Example of personalized medicines and respiratory disease biomarkers and pharmacogenomics of essay

Pharmacogenomics alternatively referred to as pharmacogenetics in medical literature is a component of personalized medicine. It refers to the study of genetic polymorphisms that in one way or another influence individual response to drugs. Clinical observations on the effects of genetic polymorphism on the pharmacokinetics and pharmacodynamics of drugs were first documented back in the 1950s. Scientific knowledge on genetic variations is therefore the critical foundation on which pharamacogenomics is based. In specific, the knowledge of how variations in the genes responsible for encoding enzymes and proteins are the main pillars of pharamacogenetics (Belle, 2008). Enzymes play a vital role in drug metabolism. Genes also influence the expression of proteins (receptors) on cells and conversely cellular responses to drugs (Ingelman-Sundberg, et al., 2008).
Chronic obstructive pulmonary disease (COPD) is a chronic lung condition which is normally asymptomatic in its initial stages and which produces symptoms like chronic cough and shortness of breath in its later stages. COPD is heterogenous in nature with many phenotypes. The etiology of airway obstruction, the final outcome of COPD is also heterogenous in etiology. Evidence suggests that mutations in certain genes for instance the severe deficiency of α1-antitrypsin contribute to general COPD. In addition, it is proposed that mutations in other SNPs are responsible for some of the other COPD phenotypes (Hersh, 2010; Anchochea, Gomez and Miguel, 2010). Pharmacogenics is therefore a concept that needs to be explored and where appropriate adopted in the management of COPD.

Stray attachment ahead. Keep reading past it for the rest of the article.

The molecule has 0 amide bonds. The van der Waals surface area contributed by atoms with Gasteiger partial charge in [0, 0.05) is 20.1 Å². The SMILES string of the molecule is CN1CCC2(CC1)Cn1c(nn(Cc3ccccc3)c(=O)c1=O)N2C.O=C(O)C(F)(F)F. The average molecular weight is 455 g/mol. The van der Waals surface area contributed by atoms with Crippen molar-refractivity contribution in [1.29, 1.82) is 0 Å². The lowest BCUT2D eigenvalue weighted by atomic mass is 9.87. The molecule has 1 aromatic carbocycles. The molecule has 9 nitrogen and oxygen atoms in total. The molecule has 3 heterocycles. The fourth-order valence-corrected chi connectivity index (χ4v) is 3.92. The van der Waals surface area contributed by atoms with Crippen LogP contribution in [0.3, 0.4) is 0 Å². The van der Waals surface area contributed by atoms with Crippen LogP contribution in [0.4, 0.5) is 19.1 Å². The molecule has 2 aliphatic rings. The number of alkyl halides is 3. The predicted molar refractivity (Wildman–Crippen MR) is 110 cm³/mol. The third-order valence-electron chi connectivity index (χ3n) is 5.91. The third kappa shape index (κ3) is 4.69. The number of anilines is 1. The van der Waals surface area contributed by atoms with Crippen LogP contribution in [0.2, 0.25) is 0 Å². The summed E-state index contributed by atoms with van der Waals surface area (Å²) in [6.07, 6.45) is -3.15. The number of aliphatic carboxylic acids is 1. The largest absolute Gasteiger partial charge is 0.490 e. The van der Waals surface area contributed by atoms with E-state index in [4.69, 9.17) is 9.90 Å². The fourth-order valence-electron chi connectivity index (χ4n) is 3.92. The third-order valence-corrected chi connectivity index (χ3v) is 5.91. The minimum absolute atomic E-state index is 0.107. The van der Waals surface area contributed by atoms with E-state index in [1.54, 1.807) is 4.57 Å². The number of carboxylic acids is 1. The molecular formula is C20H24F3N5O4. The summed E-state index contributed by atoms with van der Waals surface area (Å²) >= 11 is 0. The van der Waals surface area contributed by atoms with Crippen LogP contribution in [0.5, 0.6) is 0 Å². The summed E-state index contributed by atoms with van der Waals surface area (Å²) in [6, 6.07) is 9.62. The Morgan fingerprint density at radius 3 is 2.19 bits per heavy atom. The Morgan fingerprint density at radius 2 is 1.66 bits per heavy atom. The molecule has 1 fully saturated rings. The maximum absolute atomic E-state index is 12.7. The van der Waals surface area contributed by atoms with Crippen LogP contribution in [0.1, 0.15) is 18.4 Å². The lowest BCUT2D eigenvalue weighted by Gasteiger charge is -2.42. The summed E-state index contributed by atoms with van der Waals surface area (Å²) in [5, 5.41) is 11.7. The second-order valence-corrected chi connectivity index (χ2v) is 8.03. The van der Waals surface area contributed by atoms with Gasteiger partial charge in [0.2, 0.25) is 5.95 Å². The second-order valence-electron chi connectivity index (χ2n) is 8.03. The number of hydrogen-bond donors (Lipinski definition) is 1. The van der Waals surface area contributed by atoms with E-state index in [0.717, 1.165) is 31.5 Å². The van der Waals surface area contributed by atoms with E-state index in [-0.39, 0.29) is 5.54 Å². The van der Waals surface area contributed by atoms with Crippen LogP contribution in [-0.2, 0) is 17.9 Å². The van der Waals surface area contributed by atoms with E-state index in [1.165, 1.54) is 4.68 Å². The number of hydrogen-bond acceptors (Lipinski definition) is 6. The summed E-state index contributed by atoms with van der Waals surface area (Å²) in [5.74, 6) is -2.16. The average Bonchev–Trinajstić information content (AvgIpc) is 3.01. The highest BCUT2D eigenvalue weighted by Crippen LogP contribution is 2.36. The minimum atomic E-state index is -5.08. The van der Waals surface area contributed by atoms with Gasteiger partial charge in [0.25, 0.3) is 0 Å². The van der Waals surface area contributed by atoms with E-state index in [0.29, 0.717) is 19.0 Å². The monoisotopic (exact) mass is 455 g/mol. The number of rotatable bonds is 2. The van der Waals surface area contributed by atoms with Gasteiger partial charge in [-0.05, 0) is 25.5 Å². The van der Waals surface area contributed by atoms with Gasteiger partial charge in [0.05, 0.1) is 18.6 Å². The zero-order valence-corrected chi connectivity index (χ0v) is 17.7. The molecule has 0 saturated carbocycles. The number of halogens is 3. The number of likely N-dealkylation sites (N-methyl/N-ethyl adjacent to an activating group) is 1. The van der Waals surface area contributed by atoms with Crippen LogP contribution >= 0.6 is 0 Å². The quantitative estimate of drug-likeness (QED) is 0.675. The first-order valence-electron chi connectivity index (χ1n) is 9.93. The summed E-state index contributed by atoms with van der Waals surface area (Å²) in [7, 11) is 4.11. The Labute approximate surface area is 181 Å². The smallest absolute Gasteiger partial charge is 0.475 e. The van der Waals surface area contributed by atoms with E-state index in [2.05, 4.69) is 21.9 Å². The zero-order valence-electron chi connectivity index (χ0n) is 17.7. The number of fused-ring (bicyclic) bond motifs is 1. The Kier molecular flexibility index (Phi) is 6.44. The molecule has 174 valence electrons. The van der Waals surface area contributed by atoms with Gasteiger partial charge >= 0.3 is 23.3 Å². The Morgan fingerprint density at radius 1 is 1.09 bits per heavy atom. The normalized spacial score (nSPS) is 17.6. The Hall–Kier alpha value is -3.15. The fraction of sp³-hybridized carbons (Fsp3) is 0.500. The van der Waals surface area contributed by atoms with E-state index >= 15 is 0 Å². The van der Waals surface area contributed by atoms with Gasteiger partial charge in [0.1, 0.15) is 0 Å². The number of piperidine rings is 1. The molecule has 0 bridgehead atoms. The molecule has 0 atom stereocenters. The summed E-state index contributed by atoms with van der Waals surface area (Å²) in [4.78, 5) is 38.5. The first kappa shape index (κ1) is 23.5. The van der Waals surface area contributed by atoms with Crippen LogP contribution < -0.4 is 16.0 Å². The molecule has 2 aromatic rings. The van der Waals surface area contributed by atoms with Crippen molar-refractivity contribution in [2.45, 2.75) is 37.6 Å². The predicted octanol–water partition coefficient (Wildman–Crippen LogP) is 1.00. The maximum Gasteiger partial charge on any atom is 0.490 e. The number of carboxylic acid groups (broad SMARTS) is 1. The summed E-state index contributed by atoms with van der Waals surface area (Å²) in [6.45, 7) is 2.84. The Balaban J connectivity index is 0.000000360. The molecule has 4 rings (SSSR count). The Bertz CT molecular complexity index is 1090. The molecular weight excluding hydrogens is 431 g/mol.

Pharmacogenomics uses molecular methods to identify potential novel targets during drug trials. The approaches in current use rely on comparing expression profiles at either the protein (proteomics) or RNA (genomics) levels for a given cell or tissue levels following a relevant stimulus. In genomics, RNA extracted from either a cell or tissue is hybridized on parallel arrays and then compared with arrays of sequence-verified clones developed during the human genome project. These arrays are made on glass slides, membranes or chips. For proteomics, cells or tissues from individuals affected and unaffected by disease are used to make protein lysates after which their expression profiles are compared. The standard proteomics model uses two-dimensional gel electrophoresis for the purposes of displaying and selecting proteins whose amount or mobility changes. The proteins are then cored from the gel after which mass spectrometry is used to identify the protein in question. The other approach used combines the previously discussed pharmacogenomic methodologies with classical genetic approaches. This entails comparing expression profiles for novel genes in tissues obtained from people with and without disease. The identified novel gene products are then prioritized by studying the genes that map to areas of potential linkages in the human genome screen developed so far. It is vital to note that the latter approach presumes that the genes targeted by the drug are also involved in the initiation of the disease (Wolf, et al., 2010; Hall, 2002).